Leigh Bowery was born in 1961 in the Melbourne suburb of Sunshine, Victoria. He often compared his early life there to a cultural wasteland in which he did not fit well. He was a sensitive and multi-gifted child in "macho" surroundings and as a teenager discovered a whole new world by reading about the London new romantic scene from British fashion magazines such as i-D. This inspired him to reinvent himself at the centre of the avant-garde art world in London. His family was conservative and he often reflected on his parents who were actively involved in the local Salvation Army. He was the older of two children, his sister Bronwyn being several years younger. He described his father as kind but macho and had a particularly close relationship with his mother from whom he inherited a love of dressmaking.

After attending Melbourne High School, and one year of a fashion design course at RMIT, he abandoned Australia and moved to London for good in 1980, initially to make his career as a fashion designer. Although this was a financial failure, it did garner him a small cult following and media interest. Eventually he was making a name for himself by dramatic performances of dance, music, and extreme exhibitionism, while wearing bizarre and very original outfits of his own design.

Collapse )


Collapse )

More Fashion Designers at my website:, My Ramblings/Art

This journal is friends only. This entry was originally posted at If you are not friends on this journal, Please comment there using OpenID.
andrew potter

Isabelle Rowan

A black cat for a witch may be a cliche, but add a whole bunch of tribal tattoos and an intolerance to garlic (seriously) and you have Isabelle Rowan.

Having moved to Australia from England as a small child Isabelle now lives in a seaside suburb of Melbourne where she teaches film making and English. She is a movie addict who spends far too much money on traveling... but then again, life is to be lived.

A Note in the Margin won a 2009 Rainbow Award as Best LGBT Contemporary, 2nd place.

Further Readings:

A Note in the Margin by Isabelle Rowan
Paperback: 276 pages
Publisher: Dreamspinner Press (March 16, 2009)
Language: English
ISBN-10: 1935192671
ISBN-13: 978-1935192671
Amazon: A Note in the Margin
Amazon Kindle: A Note in the Margin

John McCann, a man who judges life by the tally of an accounts ledger, has a supreme goal in life: To achieve, live, and enjoy the rarified executive lifestyle. But he's encountered one problem: The migraines are going to continue to get worse unless you make some major changes in your lifestyle. What you need is a 'sea change'... Perhaps buy a nice little business in the country, settle down, something easier to occupy your time... While John knows the doctor is right, he just can't resign from the job he's fought so hard for. He decides the sacrifice of taking a year's leave of absence won't interfere too much with his plans, and so he finds himself running Margins, a cozy little bookstore, with the help of the former owner's son, Jamie. John expects to put in his year, get his stress under control, and then get back to business. What John doesn't expect is how Margins and its denizens draw him in, particularly the quiet, disheveled man who takes refuge in the old leather chair in the second-hand book section. John's plans for an unattached year of simple business crumble when he meets David and is forced to reevaluate life, love and what he really wants from both. John and David are forced to come to terms with their pasts as they struggle to determine what possible future they might build together.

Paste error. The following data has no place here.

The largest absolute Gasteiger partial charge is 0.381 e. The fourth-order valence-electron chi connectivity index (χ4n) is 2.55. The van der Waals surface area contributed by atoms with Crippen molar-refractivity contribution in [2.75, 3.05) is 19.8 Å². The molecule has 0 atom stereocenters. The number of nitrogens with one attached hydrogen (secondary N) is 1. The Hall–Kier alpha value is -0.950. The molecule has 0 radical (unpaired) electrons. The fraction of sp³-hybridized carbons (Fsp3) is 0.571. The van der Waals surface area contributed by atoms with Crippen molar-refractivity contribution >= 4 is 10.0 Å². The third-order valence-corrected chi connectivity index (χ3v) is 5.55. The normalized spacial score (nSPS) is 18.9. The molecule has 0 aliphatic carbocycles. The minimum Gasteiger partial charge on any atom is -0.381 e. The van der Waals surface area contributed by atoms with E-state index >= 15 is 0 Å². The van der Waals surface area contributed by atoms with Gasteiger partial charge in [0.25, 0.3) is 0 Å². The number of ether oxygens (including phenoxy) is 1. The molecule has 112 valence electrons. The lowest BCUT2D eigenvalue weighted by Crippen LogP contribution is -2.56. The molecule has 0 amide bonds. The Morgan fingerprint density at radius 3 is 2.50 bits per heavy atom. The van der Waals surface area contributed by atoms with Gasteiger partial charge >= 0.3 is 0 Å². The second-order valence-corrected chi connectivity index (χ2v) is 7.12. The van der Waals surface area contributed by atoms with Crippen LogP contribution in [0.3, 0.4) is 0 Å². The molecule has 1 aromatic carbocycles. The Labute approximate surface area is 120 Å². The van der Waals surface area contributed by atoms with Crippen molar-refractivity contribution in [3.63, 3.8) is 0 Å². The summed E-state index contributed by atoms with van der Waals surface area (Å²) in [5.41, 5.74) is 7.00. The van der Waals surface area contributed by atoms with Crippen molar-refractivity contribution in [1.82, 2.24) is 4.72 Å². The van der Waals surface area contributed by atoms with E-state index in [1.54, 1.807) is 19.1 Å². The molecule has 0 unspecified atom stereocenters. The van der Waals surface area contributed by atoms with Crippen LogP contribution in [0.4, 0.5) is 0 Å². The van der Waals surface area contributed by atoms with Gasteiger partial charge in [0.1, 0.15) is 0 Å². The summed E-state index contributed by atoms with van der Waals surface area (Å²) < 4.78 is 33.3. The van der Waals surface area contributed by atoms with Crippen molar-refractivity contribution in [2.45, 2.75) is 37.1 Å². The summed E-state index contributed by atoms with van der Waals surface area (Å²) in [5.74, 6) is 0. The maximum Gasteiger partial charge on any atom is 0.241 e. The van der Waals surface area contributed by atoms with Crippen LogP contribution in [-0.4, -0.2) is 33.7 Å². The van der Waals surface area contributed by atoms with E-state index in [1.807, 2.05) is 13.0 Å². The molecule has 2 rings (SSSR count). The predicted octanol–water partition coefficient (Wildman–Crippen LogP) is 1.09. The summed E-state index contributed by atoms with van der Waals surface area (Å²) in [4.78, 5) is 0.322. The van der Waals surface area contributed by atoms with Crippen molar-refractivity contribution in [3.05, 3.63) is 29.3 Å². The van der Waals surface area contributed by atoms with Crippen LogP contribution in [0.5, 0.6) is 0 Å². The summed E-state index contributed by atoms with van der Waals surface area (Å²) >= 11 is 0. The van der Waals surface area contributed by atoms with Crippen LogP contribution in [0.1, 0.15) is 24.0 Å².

More Spotlights at my website:, My Lists/Gay Novels

More Rainbow Awards at my website:, Rainbow Awards/2009

This journal is friends only. This entry was originally posted at If you are not friends on this journal, Please comment there using OpenID.
andrew potter

The Bobby Michaels Award for Best Gay Erotic Romance: Incubation (Finding Peace 2) by Freddy MacKay

Not an easy read, for the sensitive matter it deals with but also for the sheer length of it, more than 500 pages, that is a lot considering this is a second part in a story that neither with this chapter will close. But truth be told, it didn’t “feel” that long, usually I struggle to finish novels this long, but it took me only 2 days, simply for the reason it was really impossible to read it in one day.

The story starts with David recoiling from, in order, coming out as gay when he was already married and his wife was pregnant, losing his wife and son to a car accident that almost killed him and left his deeply scarred, abandoning his boyfriend cause he is broken and unable to love again, being raped and badly beaten on Campus ground only for the fact they found out he is gay… yes, quite a lot (most of it happened in the previous book, so this is not a spoiling of the current story). If to someone this appear as like too much for one man only, I have to give kudos to the author to not making a pity case out of David: he is broken and traumatized, and the story doesn’t underestimate the consequences of that, but nevertheless, David is still a man who is able to try and have a life, he is not reacting like a superman who isn’t touched, and he is not a victim who is only able to hide. I think the author was able to present David in the right way, so much that I wonder if she isn’t in familiar with these types of trauma in real life, maybe for her daily job?

Even if this isn’t the end of the story, I had the feeling a cycle was complete, it still remains the desire to see what is happening next, but the reader doesn’t feel as this particular story lacked in closure.

Publisher: Mischief Corner Books, LLC; Second edition (December 3, 2013)
Amazon Kindle: Incubation: Finding Peace 2

Series: Finding Peace
1) Beginning Again
2) Incubation

More Reviews by Author at my website:, My Reviews

This journal is friends only. This entry was originally posted at If you are not friends on this journal, Please comment there using OpenID.